The Chicago Cubs earned a No. 4 rankings in Forbes' 2012 Business of Baseball rankings, behind the No. 1 New Yankees and ahead of their crosstown rivals, the No. 10 Chicago White Sox.
According to Forbes, the Cubs -- now worth $879 million -- has gained about 14% in value over the last year, an impressive feat for a club dealing with a weak on-field product and certain debt issues:
The Cubs are over the league's operating income-to-debt limit ratio of 10 as result of $580 million in debt that was taken on as a result of the purchase of the team by the Ricketts family from Tribune in 2009. MLB commissioner Bud Selig has given the Cubs a pass for the time being. But the team has been rightly focusing on increasing ancillary revenue through concerts ... [and ad sales]. The Cubs have also moved more televised games from WGN-TV to Comcast SportsNet Chicago (of which the team owns 20%) because the team gets more revenue per broadcast from the regional sports network (about $450,000).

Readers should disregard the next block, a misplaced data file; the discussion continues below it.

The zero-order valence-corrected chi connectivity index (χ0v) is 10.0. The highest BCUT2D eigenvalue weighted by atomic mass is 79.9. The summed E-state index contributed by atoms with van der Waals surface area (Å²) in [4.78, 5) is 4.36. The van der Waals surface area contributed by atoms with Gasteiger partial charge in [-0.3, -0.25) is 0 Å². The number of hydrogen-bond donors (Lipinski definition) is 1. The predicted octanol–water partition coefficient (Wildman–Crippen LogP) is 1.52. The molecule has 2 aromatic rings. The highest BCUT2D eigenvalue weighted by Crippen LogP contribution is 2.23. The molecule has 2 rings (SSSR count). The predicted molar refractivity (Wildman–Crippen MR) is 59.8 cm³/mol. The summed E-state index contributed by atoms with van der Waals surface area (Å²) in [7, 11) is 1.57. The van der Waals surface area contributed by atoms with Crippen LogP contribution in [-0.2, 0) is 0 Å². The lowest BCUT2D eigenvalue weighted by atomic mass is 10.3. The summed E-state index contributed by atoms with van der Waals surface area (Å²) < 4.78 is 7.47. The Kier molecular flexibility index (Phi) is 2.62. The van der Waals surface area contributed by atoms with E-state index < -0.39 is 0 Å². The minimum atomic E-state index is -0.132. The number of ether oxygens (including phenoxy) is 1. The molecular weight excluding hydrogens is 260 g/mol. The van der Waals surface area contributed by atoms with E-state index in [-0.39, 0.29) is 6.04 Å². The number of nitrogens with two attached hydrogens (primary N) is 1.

Cubs owner Tom Ricketts has repeatedly expressed an interest in building a Cubs television network similar to that of the Yankees' YES Network, which would presumably put the Cubs at or near the No. 2 team in the MLB.
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